Giving Compass’ Take:
• Hummayun Javed and Gabrielle Morgan share steps for those who want to ensure their investment portfolios are in line with their social impact goals.
• Which stakeholders will you need to engage with to ensure your portfolio transition is successful?
• Learn more about philanthropy’s role in impact investing.
Let’s begin with the most important lessons about getting ready for an impact portfolio:
1. Market-rate returns are possible for all types of investors. That said, it won’t happen overnight.
2. Impact investing is still investing. There are no guarantees in traditional investing, nor are there in impact investing. You still have to weigh the risks of any impact investment as critically as you would a traditional investment.
3. Don’t wait for perfect measurement. Many of the endowments and foundations we studied expressed frustration with the lack of comparability and uniformity among existing impact measurement tools. Don’t let this hold you back—choose a metric and get on with it!
4. Collaborate and leverage the industry. Throughout our research, one theme remained constant: Transitioning a portfolio to impact requires a wide range of expertise. Good news: There is no need to go it alone.
5. Be ready for a spike in engagement. Conversations about moving toward impact investing will change routine interactions with boards, investment committees, beneficiaries, trustees, and other stakeholders. Be prepared to get—and keep—all of them behind the transition.
There are meaningful steps you can take within your organization to kickstart your impact investing journey:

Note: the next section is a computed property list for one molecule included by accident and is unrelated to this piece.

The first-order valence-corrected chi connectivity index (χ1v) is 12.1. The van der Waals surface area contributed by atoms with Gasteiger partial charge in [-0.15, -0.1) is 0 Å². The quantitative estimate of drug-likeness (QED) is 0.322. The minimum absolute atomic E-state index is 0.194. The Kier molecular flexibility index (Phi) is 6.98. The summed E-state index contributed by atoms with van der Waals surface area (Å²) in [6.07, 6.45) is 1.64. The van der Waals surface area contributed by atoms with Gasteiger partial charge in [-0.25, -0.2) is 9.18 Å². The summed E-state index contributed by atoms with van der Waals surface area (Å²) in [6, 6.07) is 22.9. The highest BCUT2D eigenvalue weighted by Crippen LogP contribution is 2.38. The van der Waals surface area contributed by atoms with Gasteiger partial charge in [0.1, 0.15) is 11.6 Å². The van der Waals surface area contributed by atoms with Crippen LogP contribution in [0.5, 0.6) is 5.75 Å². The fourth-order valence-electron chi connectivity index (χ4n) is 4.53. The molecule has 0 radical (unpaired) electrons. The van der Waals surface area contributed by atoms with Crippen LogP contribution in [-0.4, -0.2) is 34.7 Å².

1. Figure out what you own. Start by asking a simple question: What are we invested in?
2. Put it in writing. No matter how broad or specific, add your intentions to transition to impact investments in official documents, such as the investment policy statement.
3. Make your intentions public to keep you accountable.
4. Leverage your liquid investments. Yes, private market investments make for the most compelling impact investment stories. But the fastest—and still significant in terms of impact—changes are made in the liquid part of a portfolio.
To smarten up the industry’s efforts, newcomers and old hands should take these case-study-inspiring steps:
1. Change others, not just yourselves. Impact investors should use their influence with service providers—such as wealth management firms, asset managers, pension funds, or 401(k) providers—to change their practices in ways that spread the concepts of impact investing even further.
2. Elevate more social issues. Most of the case studies we reviewed focused on a small number of impact themes, most notably climate change.
3. Share the journey, not just the results. Impact investors need to talk about more than portfolio returns.
4. Zoom out. Many of the cases we studied focused too closely on the individual or organization instead of the investments or lessons.
Read the full article about how to transition your investment portfolio by Hummayun Javed and Gabrielle Morgan at Stanford Social Innovation Review.
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